John Macarthur’s Practical Steps to Self-Discipline

For many years, I have had the privilege of knowing the renowned classical guitarist Christopher Parkening. By the time he was thirty, he had become a master of his instrument. But such mastery did not come easily or cheaply. While other children played and participated in sports, he spent several hours a day practicing the guitar. The result of that self-disciplined commitment is proficiency on his instrument that few can match.

Self-discipline is important in any endeavor of life. It’s best defined as the ability to regulate one’s conduct by principle and sound judgment, rather than by impulse, desire, or social custom. Biblically, self-discipline may be summarized in one word: obedience. To exercise self-discipline is to avoid evil by staying within the bounds of God’s law.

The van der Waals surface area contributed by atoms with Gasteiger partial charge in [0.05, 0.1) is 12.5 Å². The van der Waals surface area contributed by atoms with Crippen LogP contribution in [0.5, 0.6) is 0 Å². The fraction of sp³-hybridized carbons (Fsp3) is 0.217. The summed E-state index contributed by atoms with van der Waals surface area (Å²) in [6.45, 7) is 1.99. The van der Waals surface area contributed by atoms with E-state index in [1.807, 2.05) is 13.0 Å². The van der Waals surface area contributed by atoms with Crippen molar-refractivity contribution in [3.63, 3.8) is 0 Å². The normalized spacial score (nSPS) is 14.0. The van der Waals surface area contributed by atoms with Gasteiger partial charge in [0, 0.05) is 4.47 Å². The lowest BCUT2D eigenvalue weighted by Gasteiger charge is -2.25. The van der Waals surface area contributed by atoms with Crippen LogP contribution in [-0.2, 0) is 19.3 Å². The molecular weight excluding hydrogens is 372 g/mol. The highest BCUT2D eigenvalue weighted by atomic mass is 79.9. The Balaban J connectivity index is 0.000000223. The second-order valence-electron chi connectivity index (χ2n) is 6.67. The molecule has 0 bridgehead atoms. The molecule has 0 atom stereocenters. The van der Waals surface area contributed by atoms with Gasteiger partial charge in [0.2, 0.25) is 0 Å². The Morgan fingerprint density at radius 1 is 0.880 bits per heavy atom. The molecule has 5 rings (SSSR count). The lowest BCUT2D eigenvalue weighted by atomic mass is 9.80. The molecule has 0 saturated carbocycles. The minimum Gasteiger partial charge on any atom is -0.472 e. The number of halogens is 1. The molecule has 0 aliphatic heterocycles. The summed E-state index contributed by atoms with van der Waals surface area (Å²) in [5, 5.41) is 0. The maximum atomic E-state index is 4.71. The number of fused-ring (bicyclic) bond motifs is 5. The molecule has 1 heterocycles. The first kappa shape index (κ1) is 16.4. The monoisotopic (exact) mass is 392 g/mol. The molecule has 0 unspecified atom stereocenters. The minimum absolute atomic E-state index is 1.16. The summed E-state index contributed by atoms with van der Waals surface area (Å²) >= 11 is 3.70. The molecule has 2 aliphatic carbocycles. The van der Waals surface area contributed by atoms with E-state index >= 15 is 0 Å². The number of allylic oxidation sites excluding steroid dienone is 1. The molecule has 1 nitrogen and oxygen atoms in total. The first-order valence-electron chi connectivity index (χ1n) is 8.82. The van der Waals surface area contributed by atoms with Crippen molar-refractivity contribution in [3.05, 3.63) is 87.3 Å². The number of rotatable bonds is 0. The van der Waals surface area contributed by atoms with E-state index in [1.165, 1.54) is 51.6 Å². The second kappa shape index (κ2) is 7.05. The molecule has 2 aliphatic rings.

I’m grateful for my parents, coaches, professors, and the others who helped me develop self-discipline in my own life. People who have the ability to concentrate, focus on their goals, and consistently stay within their priorities tend to succeed. Whether in academics, the arts, or athletics, success generally comes to the self-disciplined.

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